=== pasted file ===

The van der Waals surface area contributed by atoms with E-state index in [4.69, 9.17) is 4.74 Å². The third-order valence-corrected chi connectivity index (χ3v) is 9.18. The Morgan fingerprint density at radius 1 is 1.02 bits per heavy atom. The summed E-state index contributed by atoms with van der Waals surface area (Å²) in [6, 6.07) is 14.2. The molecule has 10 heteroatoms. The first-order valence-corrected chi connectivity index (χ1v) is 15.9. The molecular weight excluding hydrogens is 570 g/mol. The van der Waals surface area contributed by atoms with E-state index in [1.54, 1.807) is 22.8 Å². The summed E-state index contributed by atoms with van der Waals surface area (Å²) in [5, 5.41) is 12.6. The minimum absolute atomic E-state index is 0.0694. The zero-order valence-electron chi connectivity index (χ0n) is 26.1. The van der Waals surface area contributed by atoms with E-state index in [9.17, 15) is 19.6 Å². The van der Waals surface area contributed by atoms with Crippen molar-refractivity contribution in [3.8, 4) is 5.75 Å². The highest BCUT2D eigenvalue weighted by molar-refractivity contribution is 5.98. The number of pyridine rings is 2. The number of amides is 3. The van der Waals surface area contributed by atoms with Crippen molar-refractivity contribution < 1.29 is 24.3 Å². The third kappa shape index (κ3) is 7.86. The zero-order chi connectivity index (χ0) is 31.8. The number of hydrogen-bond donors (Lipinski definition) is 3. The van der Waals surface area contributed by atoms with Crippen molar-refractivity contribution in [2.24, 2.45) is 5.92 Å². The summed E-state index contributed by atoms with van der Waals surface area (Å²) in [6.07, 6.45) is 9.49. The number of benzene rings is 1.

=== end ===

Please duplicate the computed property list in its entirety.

The van der Waals surface area contributed by atoms with E-state index in [4.69, 9.17) is 4.74 Å². The third-order valence-corrected chi connectivity index (χ3v) is 9.18. The Morgan fingerprint density at radius 1 is 1.02 bits per heavy atom. The summed E-state index contributed by atoms with van der Waals surface area (Å²) in [6, 6.07) is 14.2. The molecule has 10 heteroatoms. The first-order valence-corrected chi connectivity index (χ1v) is 15.9. The molecular weight excluding hydrogens is 570 g/mol. The van der Waals surface area contributed by atoms with E-state index in [1.54, 1.807) is 22.8 Å². The summed E-state index contributed by atoms with van der Waals surface area (Å²) in [5, 5.41) is 12.6. The minimum absolute atomic E-state index is 0.0694. The zero-order valence-electron chi connectivity index (χ0n) is 26.1. The van der Waals surface area contributed by atoms with E-state index in [9.17, 15) is 19.6 Å². The van der Waals surface area contributed by atoms with Crippen molar-refractivity contribution in [3.8, 4) is 5.75 Å². The highest BCUT2D eigenvalue weighted by molar-refractivity contribution is 5.98. The number of pyridine rings is 2. The number of amides is 3. The van der Waals surface area contributed by atoms with Crippen molar-refractivity contribution < 1.29 is 24.3 Å². The third kappa shape index (κ3) is 7.86. The zero-order chi connectivity index (χ0) is 31.8. The number of hydrogen-bond donors (Lipinski definition) is 3. The van der Waals surface area contributed by atoms with Crippen molar-refractivity contribution in [2.24, 2.45) is 5.92 Å². The summed E-state index contributed by atoms with van der Waals surface area (Å²) in [6.07, 6.45) is 9.49. The number of benzene rings is 1.